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Healthcare costs are still going up. Here’s how D.C.-area employers are compensating.

Seven years after the passage of the federal Affordable Care Act, health care costs are still going up at a robust rate for many in the region, according to a new survey of Washington area companies. Health insurance costs at a broad sample of local companies are projected to increase by 7.3 percent in 2016, the Human Resource Association of the National Capital Area reported.

The association, which represents area human resource executives, said the survey found more local employers are offering higher-deductible plans and putting new restrictions on expensive prescription drugs. The percent of the organization’s membership offering so-called “consumer-directed” health care plans jumped from only 15 percent in 2008 to 50 percent in 2016. Such plans typically allow people to set aside money in special health savings accounts for routine medical costs and rely on higher-deductible insurance plans for expenses stemming from serious accidents or illness.

These plans “are a crude tool but it’s the easiest way to control costs and I think that’s one of the reasons that employers go in that direction,” said Paul Fronstin, an economist at the Employee Benefit Research Institute. “Some of it isn’t just about cost-shifting, it’s about trying to get people to really think about the provider or the services that they’re using.”

Benefits on the whole, including healthcare, welfare and retirement benefits, accounted for a little over a quarter of total payroll costs, the survey found.

The data come from an annual survey of Washington area companies conducted by the Human Resource Association of the National Capital Area, in which companies were asked to describe their 2016 benefit spending plans as of February 1.  Some 143 companies representing 123,260 employees from a broad range of businesses, large, medium and small responded to the survey, and the sample of industries roughly approximated the Washington region as a whole.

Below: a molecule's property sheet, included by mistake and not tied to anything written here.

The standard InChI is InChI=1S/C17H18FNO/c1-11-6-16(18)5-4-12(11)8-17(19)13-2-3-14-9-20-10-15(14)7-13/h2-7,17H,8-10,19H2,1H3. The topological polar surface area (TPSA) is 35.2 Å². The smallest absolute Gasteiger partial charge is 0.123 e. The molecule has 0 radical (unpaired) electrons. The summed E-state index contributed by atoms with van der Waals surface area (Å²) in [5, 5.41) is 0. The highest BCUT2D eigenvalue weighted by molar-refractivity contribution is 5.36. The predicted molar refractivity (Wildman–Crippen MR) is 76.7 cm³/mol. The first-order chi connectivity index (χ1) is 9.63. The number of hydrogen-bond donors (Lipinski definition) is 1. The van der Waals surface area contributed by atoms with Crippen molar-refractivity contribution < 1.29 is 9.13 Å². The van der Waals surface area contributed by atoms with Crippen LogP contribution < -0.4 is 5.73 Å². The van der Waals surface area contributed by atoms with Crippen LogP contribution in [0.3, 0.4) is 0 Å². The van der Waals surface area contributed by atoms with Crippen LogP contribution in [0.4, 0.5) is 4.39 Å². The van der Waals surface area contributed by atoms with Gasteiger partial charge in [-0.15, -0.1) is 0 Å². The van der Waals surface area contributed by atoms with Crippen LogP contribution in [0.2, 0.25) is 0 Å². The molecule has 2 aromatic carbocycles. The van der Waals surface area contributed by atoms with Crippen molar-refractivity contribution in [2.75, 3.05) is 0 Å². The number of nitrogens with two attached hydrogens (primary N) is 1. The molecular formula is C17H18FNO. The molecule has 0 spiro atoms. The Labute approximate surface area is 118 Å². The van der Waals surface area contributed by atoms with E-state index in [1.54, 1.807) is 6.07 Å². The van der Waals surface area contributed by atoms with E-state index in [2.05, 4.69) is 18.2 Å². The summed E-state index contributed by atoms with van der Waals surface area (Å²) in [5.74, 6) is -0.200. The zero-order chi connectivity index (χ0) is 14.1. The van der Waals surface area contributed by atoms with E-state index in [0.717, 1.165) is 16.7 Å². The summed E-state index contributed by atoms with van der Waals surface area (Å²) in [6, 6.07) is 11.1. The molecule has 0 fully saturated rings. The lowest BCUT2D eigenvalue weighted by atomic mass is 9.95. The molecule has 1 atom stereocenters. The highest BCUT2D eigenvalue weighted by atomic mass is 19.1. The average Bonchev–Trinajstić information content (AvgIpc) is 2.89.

Tom Cogan, chief executive of Meltzer Group, a Bethesda-based benefits brokerage that serves D.C. area companies, says he often encourages firms to consider consumer-directed plans but tends to recommend against making it the only option. Putting everyone on a high-deductible plan can be a tough transition for employees, which can hurt morale, he says.

Chasen Boscolo, a small personal injury law firm with three D.C.-area offices, tried moving to a high-deductible plan last year and quickly decided it wasn’t for it.

“It was horrible,” said founding partner Barry Chasen. “Our employees were getting jerked around, they weren’t getting care, so we decided ‘we’ve gotta go back to the old plan.’”

More local employers are also placing new restrictions on which drugs employees can use. Thirty-four percent of respondents to the association’s survey now require their employees to get prior authorization from their insurance company before they can fill a prescription, up a few percentage points from 2014. In addition, more companies are turning to “step therapy,” in which employees are required to try out cheaper drugs first when the doctor suggests something really expensive. And more companies are requiring that “specialty” drugs – an advanced category of drugs that are created from biological agents rather than a mixture of chemicals – be purchased from specialty pharmacies that can sell such drugs cheaper,. the survey found.

Julie Stone, a senior consultant at benefits brokerage Willis Towers Watson, says prescription drug restrictions are among the most effective ways of cutting healthcare costs.

“The largest driver of medical costs right now is specialty pharmacy,” she said. “The good news is there are more and more drugs coming to market that can make a big difference from a health perspective, but many of them are very expensive.”

Many of the new policies are intended to ensure “the most appropriate specialty drug is being recommended for the most appropriate condition,” said George Lane, a principal at benefits consultancy Mercer. “The good news is they’re providing cures for conditions that might not have had cures before.”